Much like part of the brilliance of No Trend's early works to me are that its nihilistic misanthropy is only the most surface-level thematic content of it and it really, intentionally or not, is a scathing indictment of absolutely everything that forms the dominant culture and countercultures of 1980s America, Dead Roses develops on this even further by being possibly the most delightful satire of heterosexuality to ever exist. I have no doubts that this was definitely not its intention, and that what No Trend thought they were doing was just trying to desecrate the concept of "love" or whatever, but such things much like "humanity" are not platonic forms but rather exist within social relations and are determined by the dominant classes. And much like with "Teen Love", though by different means, Dead Roses systematically eviscerates heterosexuality, exposing all its vacuousness, and then parades its corpse around. Of course, as far as I know it's all entirely from the perspective of cishet men – with the exception of Lydia Lunch making a guest appearance on the album to do vocals, though I don't know if she had any creative input in writing the album – so it doesn't get into a truly uncomfortable and radical territory of satirizing heterosexuality as not just vacuous but also an abusive power structure. But for what it is, and for the conditions it came out of, it's an incredible accomplishment not just in being more punk than punk but in also channeling the nihilism that lead to the formation of the punk scene towards something productive and with too much artistic merit for No Trend's own good.

Total Negation: Tritonian Nash-Vegas Polyester Complex and More

No Trend's output at its core has an opaque kernel of irony that grew out of their commitment to what punk had actually originally stood for. Punk has always been a bit of a fellow traveller of the Situationist International and was supposed to use mass culture as a weapon to undermine mass culture using its own principles, yet this was lost on most punk bands, for whom punk had almost immediately crystallized into a distinct style and look rather than a coherent philosophy or politics. The irony then of No Trend is that the deeper they went into turning punk against itself, the further their output strays from sounding like punk at all, they only improved as musicians and got more ambitious. Yet it became in the service of making music that defied classificiation while also sounding deliberately awful, reducing the entire language of rock music and everything in its genealogy to absurdity. This bizarro sardonic parody of music itself could only be described as something like punk muzak.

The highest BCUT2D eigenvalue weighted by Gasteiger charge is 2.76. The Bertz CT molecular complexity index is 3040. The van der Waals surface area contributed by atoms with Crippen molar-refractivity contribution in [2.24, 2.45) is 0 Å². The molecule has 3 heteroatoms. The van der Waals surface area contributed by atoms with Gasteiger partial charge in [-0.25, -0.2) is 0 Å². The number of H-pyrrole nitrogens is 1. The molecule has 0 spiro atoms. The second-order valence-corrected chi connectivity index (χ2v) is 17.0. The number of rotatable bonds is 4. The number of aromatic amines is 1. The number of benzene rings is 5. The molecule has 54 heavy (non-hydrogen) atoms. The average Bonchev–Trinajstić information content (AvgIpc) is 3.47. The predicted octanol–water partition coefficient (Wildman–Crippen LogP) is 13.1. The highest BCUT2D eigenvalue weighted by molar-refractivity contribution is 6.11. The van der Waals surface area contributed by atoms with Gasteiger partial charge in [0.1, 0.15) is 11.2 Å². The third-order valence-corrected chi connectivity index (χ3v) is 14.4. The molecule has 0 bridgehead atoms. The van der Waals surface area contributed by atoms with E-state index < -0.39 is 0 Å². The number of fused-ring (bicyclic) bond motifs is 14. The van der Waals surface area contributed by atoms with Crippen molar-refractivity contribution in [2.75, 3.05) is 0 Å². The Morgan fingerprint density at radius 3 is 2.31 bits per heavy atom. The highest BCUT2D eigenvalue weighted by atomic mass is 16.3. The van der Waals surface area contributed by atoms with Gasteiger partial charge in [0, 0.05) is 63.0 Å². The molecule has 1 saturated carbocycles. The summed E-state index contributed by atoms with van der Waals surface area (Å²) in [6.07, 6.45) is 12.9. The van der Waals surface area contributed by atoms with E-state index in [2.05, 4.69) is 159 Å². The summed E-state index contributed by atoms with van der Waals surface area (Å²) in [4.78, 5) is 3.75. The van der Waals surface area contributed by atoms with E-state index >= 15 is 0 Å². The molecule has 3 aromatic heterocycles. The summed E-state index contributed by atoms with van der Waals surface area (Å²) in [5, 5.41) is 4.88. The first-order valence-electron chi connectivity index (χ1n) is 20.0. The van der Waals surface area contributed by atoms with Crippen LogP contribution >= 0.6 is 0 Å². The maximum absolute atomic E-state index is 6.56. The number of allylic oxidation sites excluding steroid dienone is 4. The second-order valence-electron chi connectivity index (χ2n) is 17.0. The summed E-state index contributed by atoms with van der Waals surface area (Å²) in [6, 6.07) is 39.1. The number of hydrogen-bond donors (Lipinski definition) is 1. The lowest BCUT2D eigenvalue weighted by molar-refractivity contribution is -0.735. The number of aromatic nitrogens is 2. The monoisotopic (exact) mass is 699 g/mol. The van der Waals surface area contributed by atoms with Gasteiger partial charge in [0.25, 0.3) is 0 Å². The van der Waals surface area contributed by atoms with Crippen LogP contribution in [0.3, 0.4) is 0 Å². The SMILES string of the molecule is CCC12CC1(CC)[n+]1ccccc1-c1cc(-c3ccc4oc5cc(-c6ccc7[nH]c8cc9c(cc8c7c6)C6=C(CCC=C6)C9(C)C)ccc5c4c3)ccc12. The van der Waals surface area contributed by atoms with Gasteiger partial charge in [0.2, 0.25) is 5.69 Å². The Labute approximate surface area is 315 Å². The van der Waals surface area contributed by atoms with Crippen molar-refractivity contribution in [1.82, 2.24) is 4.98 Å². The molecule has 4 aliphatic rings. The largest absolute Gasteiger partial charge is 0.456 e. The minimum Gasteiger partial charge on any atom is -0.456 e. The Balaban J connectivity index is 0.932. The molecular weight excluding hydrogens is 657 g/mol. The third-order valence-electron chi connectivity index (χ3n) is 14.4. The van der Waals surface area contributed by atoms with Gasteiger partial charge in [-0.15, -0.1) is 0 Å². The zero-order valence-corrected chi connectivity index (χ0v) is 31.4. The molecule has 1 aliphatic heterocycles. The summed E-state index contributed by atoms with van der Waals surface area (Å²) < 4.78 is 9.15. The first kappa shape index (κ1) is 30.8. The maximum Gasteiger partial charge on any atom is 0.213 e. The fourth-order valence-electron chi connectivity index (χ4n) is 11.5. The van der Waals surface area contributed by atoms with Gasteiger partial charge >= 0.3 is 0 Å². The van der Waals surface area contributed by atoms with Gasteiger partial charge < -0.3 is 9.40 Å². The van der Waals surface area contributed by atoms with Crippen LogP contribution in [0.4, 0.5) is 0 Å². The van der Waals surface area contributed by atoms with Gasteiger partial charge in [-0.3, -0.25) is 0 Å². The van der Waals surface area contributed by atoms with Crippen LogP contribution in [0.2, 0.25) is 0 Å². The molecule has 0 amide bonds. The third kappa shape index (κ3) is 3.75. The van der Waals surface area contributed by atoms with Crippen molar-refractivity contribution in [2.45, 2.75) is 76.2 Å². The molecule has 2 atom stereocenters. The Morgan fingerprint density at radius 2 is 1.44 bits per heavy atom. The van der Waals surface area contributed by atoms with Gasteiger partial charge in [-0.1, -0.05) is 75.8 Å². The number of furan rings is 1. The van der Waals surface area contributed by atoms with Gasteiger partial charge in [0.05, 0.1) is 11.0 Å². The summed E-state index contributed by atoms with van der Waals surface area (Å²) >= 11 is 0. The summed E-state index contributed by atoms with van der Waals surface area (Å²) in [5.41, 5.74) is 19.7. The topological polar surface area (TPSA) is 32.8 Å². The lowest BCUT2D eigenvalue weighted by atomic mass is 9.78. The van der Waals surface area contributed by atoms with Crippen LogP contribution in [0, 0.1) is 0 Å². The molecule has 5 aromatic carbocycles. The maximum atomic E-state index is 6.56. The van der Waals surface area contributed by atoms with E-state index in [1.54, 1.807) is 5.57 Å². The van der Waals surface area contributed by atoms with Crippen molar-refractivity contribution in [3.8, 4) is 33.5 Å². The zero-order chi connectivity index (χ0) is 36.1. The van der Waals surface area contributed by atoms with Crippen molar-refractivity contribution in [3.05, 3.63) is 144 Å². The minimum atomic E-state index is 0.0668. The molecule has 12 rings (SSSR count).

This is reflected in how Tritonian Nash-Vegas Polyester Complex was received when it was released:

No Trend’s radical shift in direction was greeted with howls of outrage–disgusted listeners to Tritonian Nash-Vegas Polyester Complex went so far as to demand their money back, and precise number of how many copies were defenestrated, smashed, burnt alive, drowned in the bathtub, or tortured into revealing where Mentges lived so its owner could fill a paper bag full of shit and put it on his doorstep will probably never be known.

I will admit that I've listened to Nash-Vegas far less than any of No Trend's other albums, and while listening to it on repeat for this post, I can see that there's a good reason for that. Even as someone who would describe themselves as a diehard No Trend fan (something that the surviving members would balk at – good! fuck you Jeff, your music sucks!), listening to this album is a bit of an exercise in masochism. For Nash-Vegas, No Trend brought on a total of 12 musicians, all in the service of something that creates a similar kind of nihilistic chaotic noise like their early work, but through maximalism. The album is often compared to "no wave", Frank Zappa, and Captain Beefheart, but to me it exists in a class of its own as a well-orchestrated musical nonsense by exploding the whole form of the rock band. Jeff Mentges is at his best (worst) on this album, delivering lines like "Minimum wages and stomach pains / Is there life without hope?" and "Ha ha ha / I fail to see the humor / Are you stupid? / Or are you dumb? / Dare to exist / You deserve your life" to sensual saxophone soloing and screeching guitars with excruciatingly nasal vocals.

Fittingly for such an album's instrumentation, Nash-Vegas is the point where No Trend's music started to become very clearly Dadaist influenced. Their nihilistic misanthropy is present as ever, but where they would previously undermine themselves by making their edgy anti-humanism into an absurd parody of itself that itself is a pointless exercise in hating a fundamentally worthless world, it's here effaced by making language itself meaningless. Lines like "It's getting worse everyday / All possible hope is gone" in the same song come before "I think it's your new dandruff shampoo / It makes your hair dry and unmanageable" on Fred Reality. Or compare this to the existential despair evoked in "Angel Angel Down We Go", which ends with Menteges' vocals being played in reverse to suggest the subversion of his own lyrics:

Is this living
Or is my existence just a phase I'm going through?